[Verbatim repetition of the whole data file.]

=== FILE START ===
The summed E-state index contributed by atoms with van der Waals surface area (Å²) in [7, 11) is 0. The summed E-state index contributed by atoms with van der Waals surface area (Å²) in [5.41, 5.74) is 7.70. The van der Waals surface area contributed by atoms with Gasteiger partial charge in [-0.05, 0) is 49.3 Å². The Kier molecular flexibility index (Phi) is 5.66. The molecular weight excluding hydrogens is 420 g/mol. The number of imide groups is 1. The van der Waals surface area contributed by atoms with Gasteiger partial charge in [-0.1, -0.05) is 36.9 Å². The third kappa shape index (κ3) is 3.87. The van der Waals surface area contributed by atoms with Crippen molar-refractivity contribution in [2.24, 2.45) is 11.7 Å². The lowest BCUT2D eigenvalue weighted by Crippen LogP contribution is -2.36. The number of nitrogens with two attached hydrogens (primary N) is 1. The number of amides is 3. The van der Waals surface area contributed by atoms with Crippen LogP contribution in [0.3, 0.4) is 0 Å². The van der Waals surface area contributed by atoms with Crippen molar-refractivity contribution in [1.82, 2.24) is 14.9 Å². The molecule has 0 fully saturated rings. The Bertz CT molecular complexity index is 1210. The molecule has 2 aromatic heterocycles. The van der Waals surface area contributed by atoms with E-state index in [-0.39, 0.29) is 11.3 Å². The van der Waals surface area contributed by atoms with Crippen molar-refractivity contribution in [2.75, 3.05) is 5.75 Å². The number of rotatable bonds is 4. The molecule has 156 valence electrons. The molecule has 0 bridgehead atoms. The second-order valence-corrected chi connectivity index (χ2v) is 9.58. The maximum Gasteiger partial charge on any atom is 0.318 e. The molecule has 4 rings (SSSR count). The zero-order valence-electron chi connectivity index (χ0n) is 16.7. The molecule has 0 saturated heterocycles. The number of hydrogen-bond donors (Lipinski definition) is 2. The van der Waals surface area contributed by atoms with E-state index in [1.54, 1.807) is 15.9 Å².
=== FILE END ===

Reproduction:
The summed E-state index contributed by atoms with van der Waals surface area (Å²) in [7, 11) is 0. The summed E-state index contributed by atoms with van der Waals surface area (Å²) in [5.41, 5.74) is 7.70. The van der Waals surface area contributed by atoms with Gasteiger partial charge in [-0.05, 0) is 49.3 Å². The Kier molecular flexibility index (Phi) is 5.66. The molecular weight excluding hydrogens is 420 g/mol. The number of imide groups is 1. The van der Waals surface area contributed by atoms with Gasteiger partial charge in [-0.1, -0.05) is 36.9 Å². The third kappa shape index (κ3) is 3.87. The van der Waals surface area contributed by atoms with Crippen molar-refractivity contribution in [2.24, 2.45) is 11.7 Å². The lowest BCUT2D eigenvalue weighted by Crippen LogP contribution is -2.36. The number of nitrogens with two attached hydrogens (primary N) is 1. The number of amides is 3. The van der Waals surface area contributed by atoms with Crippen LogP contribution in [0.3, 0.4) is 0 Å². The van der Waals surface area contributed by atoms with Crippen molar-refractivity contribution in [1.82, 2.24) is 14.9 Å². The molecule has 0 fully saturated rings. The Bertz CT molecular complexity index is 1210. The molecule has 2 aromatic heterocycles. The van der Waals surface area contributed by atoms with E-state index in [-0.39, 0.29) is 11.3 Å². The van der Waals surface area contributed by atoms with Crippen molar-refractivity contribution in [2.75, 3.05) is 5.75 Å². The number of rotatable bonds is 4. The molecule has 156 valence electrons. The molecule has 0 bridgehead atoms. The second-order valence-corrected chi connectivity index (χ2v) is 9.58. The maximum Gasteiger partial charge on any atom is 0.318 e. The molecule has 4 rings (SSSR count). The zero-order valence-electron chi connectivity index (χ0n) is 16.7. The molecule has 0 saturated heterocycles. The number of hydrogen-bond donors (Lipinski definition) is 2. The van der Waals surface area contributed by atoms with E-state index in [1.54, 1.807) is 15.9 Å².